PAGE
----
20 years under Putin: a timeline

On January 29, the U.S. Treasury released the so-called “Kremlin report,” which includes a list of Russian officials and businesspeople who may be sanctioned under Article 241 of the Countering America’s Adversaries Through Sanctions Act (CAATSA). As the Treasury underscored in its official statement, “this report is not a sanctions list.” Which means it “does not impose sanctions on [the included] individuals or entities. Nor does it create any other restrictions, prohibitions, or limitations on dealings with such persons by either U.S. or foreign persons.”


On January 30, U.S. Treasury Secretary Steven Mnuchin testified at the U.S. Senate where he faced fierce criticisms for the delay in sanctioning Russian officials and oligarchs. Photo: C-Span.


The unclassified part of the report includes 114 Russian officials and 96 businessmen whose wealth exceeds $1 billion as estimated by Forbes Russia. This is a much bigger list than what had been recommended by a number of sanctions experts, which caused a great stir among many Russia observers. Since the Treasury report is required under CAATSA, it is worth remembering that the act was signed into law last August by Congress by an overwhelming majority in response to the Trump administration’s persistent refusal to address the problem of the Kremlin’s interference in the 2016 U.S. elections. 

In the morning of January 30, right after the Kremlin report was released, U.S. Treasury Secretary Steven Mnuchin faced fierce criticism from senators when he showed up at the U.S. Senate Committee on Banking, Housing & Urban Affairs to testify on the country’s financial stability issues.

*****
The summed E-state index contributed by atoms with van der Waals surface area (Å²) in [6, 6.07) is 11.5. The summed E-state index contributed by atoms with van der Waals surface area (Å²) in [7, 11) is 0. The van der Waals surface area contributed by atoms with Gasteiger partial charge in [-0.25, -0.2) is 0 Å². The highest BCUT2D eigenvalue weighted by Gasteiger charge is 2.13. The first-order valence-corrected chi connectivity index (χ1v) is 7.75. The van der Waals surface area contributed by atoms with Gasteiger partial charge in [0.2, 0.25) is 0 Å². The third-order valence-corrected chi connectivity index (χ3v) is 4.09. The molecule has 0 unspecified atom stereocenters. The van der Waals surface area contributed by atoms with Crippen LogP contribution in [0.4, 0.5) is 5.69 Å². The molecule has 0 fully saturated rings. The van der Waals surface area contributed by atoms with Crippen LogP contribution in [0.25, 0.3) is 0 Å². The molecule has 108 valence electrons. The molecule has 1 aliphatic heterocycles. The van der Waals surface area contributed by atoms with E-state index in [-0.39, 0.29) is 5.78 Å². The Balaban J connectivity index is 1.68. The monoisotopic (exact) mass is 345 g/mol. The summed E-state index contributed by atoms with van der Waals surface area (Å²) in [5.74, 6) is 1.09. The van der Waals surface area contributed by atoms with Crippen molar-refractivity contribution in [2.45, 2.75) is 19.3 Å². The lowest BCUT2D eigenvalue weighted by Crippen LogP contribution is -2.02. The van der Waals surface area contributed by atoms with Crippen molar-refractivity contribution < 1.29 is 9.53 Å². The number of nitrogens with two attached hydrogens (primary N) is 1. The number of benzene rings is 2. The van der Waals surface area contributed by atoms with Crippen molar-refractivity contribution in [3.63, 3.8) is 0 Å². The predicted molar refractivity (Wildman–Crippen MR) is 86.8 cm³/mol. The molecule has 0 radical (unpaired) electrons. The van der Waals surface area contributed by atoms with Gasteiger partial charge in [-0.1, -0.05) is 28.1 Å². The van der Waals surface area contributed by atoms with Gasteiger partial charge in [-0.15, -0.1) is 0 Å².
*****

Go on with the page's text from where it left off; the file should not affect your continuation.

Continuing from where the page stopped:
Senator Sherrod Brown (D-OH), ranking member of the Committee, noted with sarcasm that the unclassified part of the Treasury report looks very similar to the list of the wealthiest Russians published by Forbes Russia. He also pressed Mnuchin to specify when the sanctions against the individuals on this list would be imposed. Mnuchin tried to eschew a direct answer, suggesting that the Treasury had done a “substantial amount of work” on this list, both unclassified and classified parts, and that he was willing to continue working on them together with Congress. However, Brown remained unimpressed, adding that “there is a lot of belief on both sides of the aisle <…> that this Congress and the American people don’t trust the president on Russia, his closeness to Putin… Your delay, your slow walk on this just enforces this [belief].” 

Responding further to more pressuring by Senator Bob Menendez (D-NJ) on the issue of the sanctions delay, Mnuchin shed some light on the classified portion, which, in his words, is an “extremely thorough analysis” that contains “hundreds of pages.” He also noted that “there will be sanctions that come out of this report.”

Some members of the House of Representatives also expressed their frustration with the Treasury report. Rep. Eliot Engel (D-NY), ranking member of the House Foreign Affairs Committee, issued a statement stressing that the Trump administration “chose… to let Russia off the hook yet again.” He also said that he is “fed up waiting for this Administration to protect our country and our elections. They’ve now shown us they won’t act, so it’s time for Congress to do more.” As a potential action Engel proposed to work on passing the bill called “SECURE Our Democracy Act” (of which he is a co-sponsor) with the goal of going after “those who interfered in our election.” 

Meanwhile, chairman of the House Foreign Affairs Committee Edward Royce (R-CA) forwarded an official letter to Secretary Mnuchin, highlighting the fact that “President Vladimir Putin relies on corruption to retain power, foster instability in the Middle East, and attempt to destabilize Western democracies—including the United States.” Given the fact that some individuals included in the Treasury report have already been sanctioned, Royce requested that the Treasury clarify whether others should be sanctioned under existing U.S. sanctions, such as the Magnitsky Act.

However, as this publication went to press, the Treasury had not yet issued any further official statements.